After a stroke, it is very important for the stroke survivor to be able to regain her ability to handle the activities of daily living that we usually take for granted, such as:

  • Eating
  • Bathing
  • Driving
  • Dressing

Being able to do these things ourselves is really important for our self-esteem and our entire recovery process. After a stroke, some patients do deal with challenges in these areas, such as in dressing themselves. Being able to get dressed ourselves after a stroke gives us a jolt of confidence and comfort all day long. It gives us much more of a feeling of independence and self control. It also is very important for a stroke patient therapeutically to be able to get dressed without assistance.

dress aid

Economy Hip Kits make getting dressed after a stroke much easier

By following a few key strategies, and with the use of some handy stroke aid products for dressing, you will very quickly be able to dress yourself with little trouble.

Possible Causes of Difficulty For Dressing Post Stroke

Getting dressed is a bilateral chore, involving both the left and right sides of the brain. After a stroke, areas of your brain could have suffered damage. This could make it more difficult for you to do some of the intricate movements necessary for getting dressed, such as buttoning a shirt, tying shoes and cinching a belt.

After your stroke, you also could have some of these issues:

  • Perceptual deficits: You may have limited awareness and attention on the affected side of the body. You could have figure-ground discrimination issues, which means that you may have trouble seeing an object, because it blends into the background. Also, you could have difficult with right-left discrimination, or problems determining right from left.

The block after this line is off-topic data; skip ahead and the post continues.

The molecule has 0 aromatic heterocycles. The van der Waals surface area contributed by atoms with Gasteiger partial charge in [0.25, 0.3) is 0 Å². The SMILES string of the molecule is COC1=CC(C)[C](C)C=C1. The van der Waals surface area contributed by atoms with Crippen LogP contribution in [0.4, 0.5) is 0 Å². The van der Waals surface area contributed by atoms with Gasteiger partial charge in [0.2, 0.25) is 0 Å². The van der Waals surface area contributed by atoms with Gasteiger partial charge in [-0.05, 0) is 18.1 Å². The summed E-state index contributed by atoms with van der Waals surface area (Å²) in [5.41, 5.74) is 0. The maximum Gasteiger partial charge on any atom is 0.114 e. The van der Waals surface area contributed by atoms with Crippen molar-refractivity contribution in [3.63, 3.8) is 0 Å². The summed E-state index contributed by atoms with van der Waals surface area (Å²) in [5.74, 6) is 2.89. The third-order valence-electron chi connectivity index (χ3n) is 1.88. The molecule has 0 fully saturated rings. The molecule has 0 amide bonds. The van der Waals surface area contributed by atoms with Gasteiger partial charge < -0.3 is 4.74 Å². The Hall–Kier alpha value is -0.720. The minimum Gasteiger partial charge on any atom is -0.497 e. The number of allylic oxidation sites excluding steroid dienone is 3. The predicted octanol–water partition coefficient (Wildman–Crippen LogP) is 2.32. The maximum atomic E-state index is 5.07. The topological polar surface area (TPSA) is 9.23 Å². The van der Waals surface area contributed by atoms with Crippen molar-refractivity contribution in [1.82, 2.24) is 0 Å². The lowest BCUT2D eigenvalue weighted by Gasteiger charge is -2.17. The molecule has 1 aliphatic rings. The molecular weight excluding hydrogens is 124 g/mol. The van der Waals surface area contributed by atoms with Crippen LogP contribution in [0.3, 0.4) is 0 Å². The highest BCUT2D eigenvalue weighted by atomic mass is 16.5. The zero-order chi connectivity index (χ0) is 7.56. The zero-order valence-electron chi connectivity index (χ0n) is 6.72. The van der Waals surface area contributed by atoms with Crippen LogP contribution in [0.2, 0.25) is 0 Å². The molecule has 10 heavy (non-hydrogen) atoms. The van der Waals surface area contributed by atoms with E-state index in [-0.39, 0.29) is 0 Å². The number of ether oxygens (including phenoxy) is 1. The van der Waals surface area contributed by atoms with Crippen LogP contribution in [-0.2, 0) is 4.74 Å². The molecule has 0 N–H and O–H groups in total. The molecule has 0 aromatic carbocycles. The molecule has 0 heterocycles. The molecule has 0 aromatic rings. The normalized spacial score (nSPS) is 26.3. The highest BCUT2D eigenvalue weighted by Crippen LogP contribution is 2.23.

• Apraxia: This is the lack of ability to plan out your movements, even though you have the range of motion, coordination and strength to do so. You could have an issue during dressing where it is hard to plan or to start the task.
  • Perseveration: This is trouble with moving from one concept or idea to the next. This could make it harder for your to go from one task to another. For example, you may have trouble going from buttoning your shirt to tucking it in.
  • Fatigue: You may just get tired when you are getting dressed. Things that you used to be able to do quickly without thought now take substantial energy and thinking. It is important for you to just take your time and to take a short break if you need it as you get dressed.

Tips for Dressing

You may want to have a caregiver assist you with getting dressed at first, until you find that you can do it yourself without any help. Key things to remember here include:

  • Have all items that you need to get dressed with you at the start, including any dressing aid products (Economy Hip Kits).
  • You should be positioned in a way that is according to your abilities at the time. You may want to be seated on the bed when you start to get dressed, as opposed to standing.
  • Plan out the task before you begin.
  • If you are having too much difficulty in dressing your affected side, ask your caregiver to help you with that. But use the affected side as much as you can, as this will help you to build strength in that side again.

Getting dressed yourself post-stroke is extremely important for your independence, and is very much something that you can do with practice, and with the appropriate stroke supplies.